A Zwarte Piet (Black Pete, plural Zwarte Pieten) is a servant of Sinterklaas, usually an adolescent in blackface with black curly hair, dressed up like a 17-th century page in a colourful dress, often with a lace collar, and donning a feathered cap. Sinterklaas and his Black Pete usually carry a bag which contains candy for nice children and a roe, a chimney sweep's broom made of willow branches, used to spank naughty children. Some of the older Sinterklaas songs make mention of naughty children being put in the bag and being taken back to Spain. The Zwarte Pieten toss candy around, a tradition supposedly originating in Sint Nicolaas' story of saving three young girls from prostitution by tossing golden coins through their window at night to pay their father's debts. There are various explanations of the origins of the helpers. The oldest explanation is that the helpers symbolize the two ravens Hugin and Munin who informed Odin on what was going on. In later stories the helper depicts the defeated devil. The devil is defeated by either Odin or his helper Nörwi, the black father of the night. Nörwi is usually depicted with the same staff of birch (Dutch: "roe") as Zwarte Piet. Another, more modern story is that Saint Nicolas liberated an Ethiopian slave boy called 'Piter' (from Saint Peter) from a Myra market, and the boy was so grateful he decided to stay with Saint Nicolas as a helper. The Zwarte Pieten have roughly the same relationship to the Dutch Saint Nicolas that the elves have to America's Santa Claus. According to tradition, the saint has a Piet for every function: there are navigation Pieten ("wegwijspiet") to navigate the steamboat from Spain to the Netherlands, and acrobatic Pieten to climb roofs and stuff presents down the chimney, or to climb down the chimneys themselves. Over the years many stories have been added. In many cases, the Pieten are quite bad at their job, for instance the navigation Piet might point in the wrong direction. This provides some comedy in the annual parade of Saint Nicolas coming to the Netherlands, and can also be used to laud the progress of children at school by having the Piet give the wrong answer to, for example, a simple question like "what is 2+2?", so that the child can give the right answer. With the influx of immigrants to the Netherlands starting in the late 1950s, Zwarte Piet is felt by some to be racist. Today, Zwarte Pieten have become more modern servants and parents often tell their children that the Pieten have black faces because they climb down dirty, soot-filled chimneys. Although, this modern variation on the tradition is often critiqued by expatriates and locals as being a "cover story" because it does not explain the curly, black hair and large, red lips. The character continues to be a source of controversy and was the subject of protests throughout the Netherlands during the holiday season of 2011.

Arrival and origin Sinterklaas traditionally arrives in the Netherlands each year in mid-November (usually on a Saturday) by steamboat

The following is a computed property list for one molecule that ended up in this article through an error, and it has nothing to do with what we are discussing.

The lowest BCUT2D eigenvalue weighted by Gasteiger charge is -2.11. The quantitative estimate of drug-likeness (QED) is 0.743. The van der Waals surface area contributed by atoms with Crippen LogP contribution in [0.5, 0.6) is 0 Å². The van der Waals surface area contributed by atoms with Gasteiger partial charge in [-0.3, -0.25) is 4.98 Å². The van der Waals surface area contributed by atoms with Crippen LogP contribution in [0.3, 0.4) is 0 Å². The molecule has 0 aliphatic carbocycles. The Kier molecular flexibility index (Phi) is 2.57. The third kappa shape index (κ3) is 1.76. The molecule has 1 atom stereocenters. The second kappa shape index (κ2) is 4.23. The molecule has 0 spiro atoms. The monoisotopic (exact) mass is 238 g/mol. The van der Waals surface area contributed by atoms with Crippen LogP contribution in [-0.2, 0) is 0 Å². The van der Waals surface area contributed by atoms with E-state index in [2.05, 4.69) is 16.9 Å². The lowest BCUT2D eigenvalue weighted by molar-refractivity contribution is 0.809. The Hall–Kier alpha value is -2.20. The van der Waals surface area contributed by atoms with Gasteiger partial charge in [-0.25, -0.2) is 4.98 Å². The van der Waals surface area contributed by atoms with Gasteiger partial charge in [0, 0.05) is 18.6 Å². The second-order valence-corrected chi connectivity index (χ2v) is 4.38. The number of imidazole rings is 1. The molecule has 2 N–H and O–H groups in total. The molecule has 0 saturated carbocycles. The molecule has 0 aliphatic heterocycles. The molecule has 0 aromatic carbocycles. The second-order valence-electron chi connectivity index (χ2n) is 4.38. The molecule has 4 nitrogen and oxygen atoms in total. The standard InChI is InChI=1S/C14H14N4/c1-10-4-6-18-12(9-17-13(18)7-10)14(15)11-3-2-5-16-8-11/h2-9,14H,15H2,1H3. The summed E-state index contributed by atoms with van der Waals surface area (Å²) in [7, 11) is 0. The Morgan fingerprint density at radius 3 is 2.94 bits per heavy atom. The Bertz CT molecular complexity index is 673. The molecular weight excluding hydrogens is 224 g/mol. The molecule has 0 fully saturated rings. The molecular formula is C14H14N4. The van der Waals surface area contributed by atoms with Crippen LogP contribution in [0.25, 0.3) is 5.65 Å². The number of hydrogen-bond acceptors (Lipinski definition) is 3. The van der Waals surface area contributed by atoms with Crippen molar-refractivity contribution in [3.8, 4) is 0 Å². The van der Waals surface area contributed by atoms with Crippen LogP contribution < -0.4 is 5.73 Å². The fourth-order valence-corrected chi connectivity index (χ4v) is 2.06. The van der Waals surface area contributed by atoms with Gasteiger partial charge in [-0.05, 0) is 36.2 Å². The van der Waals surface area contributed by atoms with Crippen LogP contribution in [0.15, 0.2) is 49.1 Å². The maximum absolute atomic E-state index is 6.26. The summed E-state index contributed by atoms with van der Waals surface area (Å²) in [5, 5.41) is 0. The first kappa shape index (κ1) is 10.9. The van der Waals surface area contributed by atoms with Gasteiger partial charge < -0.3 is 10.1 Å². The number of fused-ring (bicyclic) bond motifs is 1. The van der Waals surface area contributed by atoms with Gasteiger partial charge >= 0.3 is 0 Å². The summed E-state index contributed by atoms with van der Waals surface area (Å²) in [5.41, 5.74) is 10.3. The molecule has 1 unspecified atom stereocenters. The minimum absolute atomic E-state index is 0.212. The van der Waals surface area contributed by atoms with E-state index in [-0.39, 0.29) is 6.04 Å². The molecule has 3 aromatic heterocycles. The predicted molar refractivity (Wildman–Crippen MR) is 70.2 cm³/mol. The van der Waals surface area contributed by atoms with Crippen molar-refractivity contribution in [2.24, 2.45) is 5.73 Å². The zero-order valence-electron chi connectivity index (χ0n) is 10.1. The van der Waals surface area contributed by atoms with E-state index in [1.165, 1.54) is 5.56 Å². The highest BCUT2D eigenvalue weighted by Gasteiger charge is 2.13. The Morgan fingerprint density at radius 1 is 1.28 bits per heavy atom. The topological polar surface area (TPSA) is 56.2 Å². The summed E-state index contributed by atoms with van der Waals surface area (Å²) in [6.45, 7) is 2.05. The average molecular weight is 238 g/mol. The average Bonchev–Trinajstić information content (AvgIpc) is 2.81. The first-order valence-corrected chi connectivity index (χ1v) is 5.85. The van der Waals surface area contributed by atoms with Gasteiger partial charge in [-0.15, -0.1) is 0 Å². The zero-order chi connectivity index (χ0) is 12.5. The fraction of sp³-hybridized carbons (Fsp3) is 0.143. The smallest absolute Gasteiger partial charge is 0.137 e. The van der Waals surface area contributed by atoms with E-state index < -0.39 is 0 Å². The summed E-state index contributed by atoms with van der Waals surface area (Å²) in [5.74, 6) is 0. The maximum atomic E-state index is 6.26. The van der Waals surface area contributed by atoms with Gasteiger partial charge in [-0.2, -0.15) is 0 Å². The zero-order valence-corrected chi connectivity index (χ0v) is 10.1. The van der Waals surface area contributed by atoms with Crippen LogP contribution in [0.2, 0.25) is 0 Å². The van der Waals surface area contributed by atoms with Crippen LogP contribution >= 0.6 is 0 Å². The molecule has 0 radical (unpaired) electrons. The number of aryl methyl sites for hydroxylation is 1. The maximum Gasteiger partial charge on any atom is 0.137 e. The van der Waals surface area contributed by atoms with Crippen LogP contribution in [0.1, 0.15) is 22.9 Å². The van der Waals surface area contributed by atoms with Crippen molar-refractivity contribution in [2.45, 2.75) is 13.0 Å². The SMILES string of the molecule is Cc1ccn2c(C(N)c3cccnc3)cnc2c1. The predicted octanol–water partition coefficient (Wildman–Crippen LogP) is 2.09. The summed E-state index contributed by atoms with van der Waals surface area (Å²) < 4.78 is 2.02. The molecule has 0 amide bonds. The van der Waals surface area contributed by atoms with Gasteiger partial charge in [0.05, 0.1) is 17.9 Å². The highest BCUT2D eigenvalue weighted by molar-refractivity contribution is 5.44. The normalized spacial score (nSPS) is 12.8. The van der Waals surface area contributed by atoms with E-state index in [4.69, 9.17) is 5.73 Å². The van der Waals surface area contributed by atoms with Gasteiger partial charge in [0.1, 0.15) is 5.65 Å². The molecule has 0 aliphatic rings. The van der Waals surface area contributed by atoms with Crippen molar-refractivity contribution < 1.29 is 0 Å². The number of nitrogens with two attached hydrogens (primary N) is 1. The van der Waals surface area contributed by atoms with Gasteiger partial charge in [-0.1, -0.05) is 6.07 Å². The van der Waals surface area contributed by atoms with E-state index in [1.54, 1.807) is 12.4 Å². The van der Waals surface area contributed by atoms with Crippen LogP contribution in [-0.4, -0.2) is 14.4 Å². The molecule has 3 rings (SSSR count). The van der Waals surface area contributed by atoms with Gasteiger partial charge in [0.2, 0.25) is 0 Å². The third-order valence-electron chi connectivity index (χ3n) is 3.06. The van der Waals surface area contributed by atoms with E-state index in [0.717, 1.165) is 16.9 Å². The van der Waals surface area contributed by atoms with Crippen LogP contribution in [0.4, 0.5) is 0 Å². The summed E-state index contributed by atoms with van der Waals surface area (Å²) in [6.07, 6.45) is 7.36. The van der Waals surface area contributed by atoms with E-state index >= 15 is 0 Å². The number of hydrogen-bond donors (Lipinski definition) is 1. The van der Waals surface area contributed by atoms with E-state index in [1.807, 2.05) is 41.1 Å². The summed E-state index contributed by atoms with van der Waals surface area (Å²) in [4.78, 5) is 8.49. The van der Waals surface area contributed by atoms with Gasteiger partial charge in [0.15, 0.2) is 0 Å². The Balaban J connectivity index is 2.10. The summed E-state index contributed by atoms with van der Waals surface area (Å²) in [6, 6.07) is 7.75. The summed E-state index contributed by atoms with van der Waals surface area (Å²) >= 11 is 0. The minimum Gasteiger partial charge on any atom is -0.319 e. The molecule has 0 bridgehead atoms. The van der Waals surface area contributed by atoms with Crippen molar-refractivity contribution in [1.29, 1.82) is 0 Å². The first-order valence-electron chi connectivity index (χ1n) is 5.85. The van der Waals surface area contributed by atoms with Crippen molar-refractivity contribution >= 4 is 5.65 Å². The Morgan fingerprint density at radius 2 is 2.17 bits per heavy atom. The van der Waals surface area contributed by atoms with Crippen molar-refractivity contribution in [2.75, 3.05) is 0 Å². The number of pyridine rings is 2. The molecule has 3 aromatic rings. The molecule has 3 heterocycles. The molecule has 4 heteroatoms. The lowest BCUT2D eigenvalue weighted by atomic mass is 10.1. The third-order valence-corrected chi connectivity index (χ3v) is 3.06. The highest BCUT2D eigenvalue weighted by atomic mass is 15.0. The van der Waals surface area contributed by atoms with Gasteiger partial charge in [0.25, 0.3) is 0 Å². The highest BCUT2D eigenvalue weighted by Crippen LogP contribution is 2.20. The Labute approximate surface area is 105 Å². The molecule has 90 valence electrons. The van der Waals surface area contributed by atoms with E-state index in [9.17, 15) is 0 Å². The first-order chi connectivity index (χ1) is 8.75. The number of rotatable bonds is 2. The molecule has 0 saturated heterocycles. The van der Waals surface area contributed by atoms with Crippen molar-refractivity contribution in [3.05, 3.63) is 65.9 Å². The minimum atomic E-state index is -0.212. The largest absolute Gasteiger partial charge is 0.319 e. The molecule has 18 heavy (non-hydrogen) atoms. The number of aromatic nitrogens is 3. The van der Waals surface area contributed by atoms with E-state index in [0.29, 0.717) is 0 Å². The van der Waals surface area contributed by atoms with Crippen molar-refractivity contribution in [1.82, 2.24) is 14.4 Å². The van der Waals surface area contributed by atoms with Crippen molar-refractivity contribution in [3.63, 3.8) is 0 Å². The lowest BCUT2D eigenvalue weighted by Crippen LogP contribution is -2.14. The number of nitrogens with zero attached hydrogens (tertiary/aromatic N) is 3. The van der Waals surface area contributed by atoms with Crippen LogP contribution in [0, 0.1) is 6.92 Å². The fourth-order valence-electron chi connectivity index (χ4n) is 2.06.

from Spain. Some suggest that gifts associated with the holy man, the mandarin oranges, led to the misconception that he must have been from Spain. This theory is backed by a Dutch poem documented in 1810 in New York and provided with an English translation:

Dutch

Sinterklaas, goedheiligman! Trek uwe beste tabberd an, Reis daar mee naar Amsterdam, Van Amsterdam naar Spanje, Daar Appelen van Oranje, Daar Appelen van granaten, Die rollen door de straten.

English

Saint Nicholas, good holy man! Put on the Tabard, best you can, Go, therewith, to Amsterdam, From Amsterdam to Spain, Where apples bright of Orange, And likewise those granate surnam'd, Roll through the streets, all free unclaim'd [...] The text presented here comes from a pamphlet that John Pintard released in New York in 1810. It is the earliest source mentioning Spain in connection to Sinterklaas. Pintard wanted St. Nicholas to become patron saint of New York and hoped to establish a Sinterklaas tradition. Apparently he got help from the Dutch community in New York, who provided him with the original Dutch Sinterklaas poem. Strictly speaking, the poem does not state that Sinterklaas comes from Spain, but that he needs to go to Spain to pick up the oranges and pomegranates. So the link between Sinterklaas and Spain goes through the oranges, a much appreciated treat in the 19th century. Later the connection with the oranges got lost, and Spain became his home. At his arrival Sinterklaas parades through the streets on his gray horse Amerigo, welcomed by cheering and singing children. This event is broadcast live on national television in the Netherlands and Belgium. His Zwarte Piet assistants throw candy and small, round, gingerbread-like cookies, either "kruidnoten" or "pepernoten," into the crowd. The children welcome him by singing traditional Sinterklaas songs. Sinterklaas visits schools, hospitals and shopping centers. After this arrival, all towns with a dock usually celebrate their own "intocht van Sinterklaas" (arrival of Sinterklaas). Local arrivals usually take place later on the same Saturday of the national arrival, the next Sunday (the day after he arrives in the Netherlands or Belgium), or one weekend after the national arrival. In places a boat cannot reach, Sinterklaas arrives by train, horse, or even carriage or fire truck.